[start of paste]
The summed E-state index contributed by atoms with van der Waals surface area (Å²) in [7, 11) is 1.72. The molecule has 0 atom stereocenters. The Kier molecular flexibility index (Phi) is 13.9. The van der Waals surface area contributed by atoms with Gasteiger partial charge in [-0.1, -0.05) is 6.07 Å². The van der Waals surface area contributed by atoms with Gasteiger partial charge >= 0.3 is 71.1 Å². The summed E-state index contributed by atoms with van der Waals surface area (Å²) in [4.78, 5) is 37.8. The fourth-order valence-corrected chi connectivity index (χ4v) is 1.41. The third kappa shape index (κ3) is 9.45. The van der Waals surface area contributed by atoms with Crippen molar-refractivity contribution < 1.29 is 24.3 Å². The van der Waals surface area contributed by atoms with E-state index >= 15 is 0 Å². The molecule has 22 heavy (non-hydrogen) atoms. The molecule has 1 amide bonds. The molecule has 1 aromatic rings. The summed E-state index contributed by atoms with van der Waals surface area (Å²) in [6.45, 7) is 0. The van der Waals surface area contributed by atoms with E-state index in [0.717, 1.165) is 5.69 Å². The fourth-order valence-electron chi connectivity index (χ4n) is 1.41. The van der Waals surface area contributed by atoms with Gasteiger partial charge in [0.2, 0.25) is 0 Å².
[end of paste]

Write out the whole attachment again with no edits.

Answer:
The summed E-state index contributed by atoms with van der Waals surface area (Å²) in [7, 11) is 1.72. The molecule has 0 atom stereocenters. The Kier molecular flexibility index (Phi) is 13.9. The van der Waals surface area contributed by atoms with Gasteiger partial charge in [-0.1, -0.05) is 6.07 Å². The van der Waals surface area contributed by atoms with Gasteiger partial charge >= 0.3 is 71.1 Å². The summed E-state index contributed by atoms with van der Waals surface area (Å²) in [4.78, 5) is 37.8. The fourth-order valence-corrected chi connectivity index (χ4v) is 1.41. The third kappa shape index (κ3) is 9.45. The van der Waals surface area contributed by atoms with Crippen molar-refractivity contribution < 1.29 is 24.3 Å². The van der Waals surface area contributed by atoms with E-state index >= 15 is 0 Å². The molecule has 22 heavy (non-hydrogen) atoms. The molecule has 1 amide bonds. The molecule has 1 aromatic rings. The summed E-state index contributed by atoms with van der Waals surface area (Å²) in [6.45, 7) is 0. The van der Waals surface area contributed by atoms with E-state index in [0.717, 1.165) is 5.69 Å². The fourth-order valence-electron chi connectivity index (χ4n) is 1.41. The van der Waals surface area contributed by atoms with Gasteiger partial charge in [0.2, 0.25) is 0 Å².